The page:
On me your voice falls as they say love should,
Like an enormous yes.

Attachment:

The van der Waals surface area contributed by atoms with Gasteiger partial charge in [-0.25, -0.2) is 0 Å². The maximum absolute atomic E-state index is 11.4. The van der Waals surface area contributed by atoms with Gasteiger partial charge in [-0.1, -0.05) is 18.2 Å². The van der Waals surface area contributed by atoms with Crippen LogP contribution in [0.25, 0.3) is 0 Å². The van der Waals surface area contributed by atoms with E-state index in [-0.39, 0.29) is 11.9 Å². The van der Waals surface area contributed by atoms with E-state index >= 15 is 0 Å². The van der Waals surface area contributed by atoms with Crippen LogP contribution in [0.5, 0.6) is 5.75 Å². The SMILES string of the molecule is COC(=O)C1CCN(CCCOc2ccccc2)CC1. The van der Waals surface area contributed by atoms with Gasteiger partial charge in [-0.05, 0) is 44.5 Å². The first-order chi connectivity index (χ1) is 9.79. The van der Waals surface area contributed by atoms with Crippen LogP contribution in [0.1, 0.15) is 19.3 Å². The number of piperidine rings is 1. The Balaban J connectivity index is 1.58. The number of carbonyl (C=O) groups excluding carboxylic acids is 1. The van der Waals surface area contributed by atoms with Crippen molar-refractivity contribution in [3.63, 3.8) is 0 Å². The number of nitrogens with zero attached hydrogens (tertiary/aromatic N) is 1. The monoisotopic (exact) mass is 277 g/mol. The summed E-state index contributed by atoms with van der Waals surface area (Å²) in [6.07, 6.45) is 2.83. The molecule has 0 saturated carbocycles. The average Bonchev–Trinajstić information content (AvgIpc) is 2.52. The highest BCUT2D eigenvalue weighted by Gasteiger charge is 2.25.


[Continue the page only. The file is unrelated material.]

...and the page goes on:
And while Larkin admired classical music, particularly Handel, he chose one of Bessie Smith's final recordings, 'I'm Down in the Dumps,' as his favourite track when he appeared on radio's Desert Island Discs in 1976. (Larkin also expressed enthusiasm for The Beatles and Bob Dylan, once calling the latter's 'Mr Tambourine Man' 'the best song ever written.')